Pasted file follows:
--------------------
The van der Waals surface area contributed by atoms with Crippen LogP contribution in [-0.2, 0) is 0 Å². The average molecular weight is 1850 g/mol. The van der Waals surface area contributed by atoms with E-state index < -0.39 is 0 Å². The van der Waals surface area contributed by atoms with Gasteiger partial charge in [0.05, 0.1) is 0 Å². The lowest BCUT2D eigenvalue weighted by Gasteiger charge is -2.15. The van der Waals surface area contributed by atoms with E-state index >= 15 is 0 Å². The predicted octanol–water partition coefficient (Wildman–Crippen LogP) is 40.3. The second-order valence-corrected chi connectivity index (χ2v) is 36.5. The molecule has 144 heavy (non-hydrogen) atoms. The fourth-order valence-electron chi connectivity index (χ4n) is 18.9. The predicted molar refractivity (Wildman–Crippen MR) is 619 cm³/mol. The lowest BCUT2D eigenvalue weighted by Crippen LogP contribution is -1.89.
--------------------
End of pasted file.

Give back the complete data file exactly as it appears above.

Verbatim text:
The van der Waals surface area contributed by atoms with Crippen LogP contribution in [-0.2, 0) is 0 Å². The average molecular weight is 1850 g/mol. The van der Waals surface area contributed by atoms with E-state index < -0.39 is 0 Å². The van der Waals surface area contributed by atoms with Gasteiger partial charge in [0.05, 0.1) is 0 Å². The lowest BCUT2D eigenvalue weighted by Gasteiger charge is -2.15. The van der Waals surface area contributed by atoms with E-state index >= 15 is 0 Å². The predicted octanol–water partition coefficient (Wildman–Crippen LogP) is 40.3. The second-order valence-corrected chi connectivity index (χ2v) is 36.5. The molecule has 144 heavy (non-hydrogen) atoms. The fourth-order valence-electron chi connectivity index (χ4n) is 18.9. The predicted molar refractivity (Wildman–Crippen MR) is 619 cm³/mol. The lowest BCUT2D eigenvalue weighted by Crippen LogP contribution is -1.89.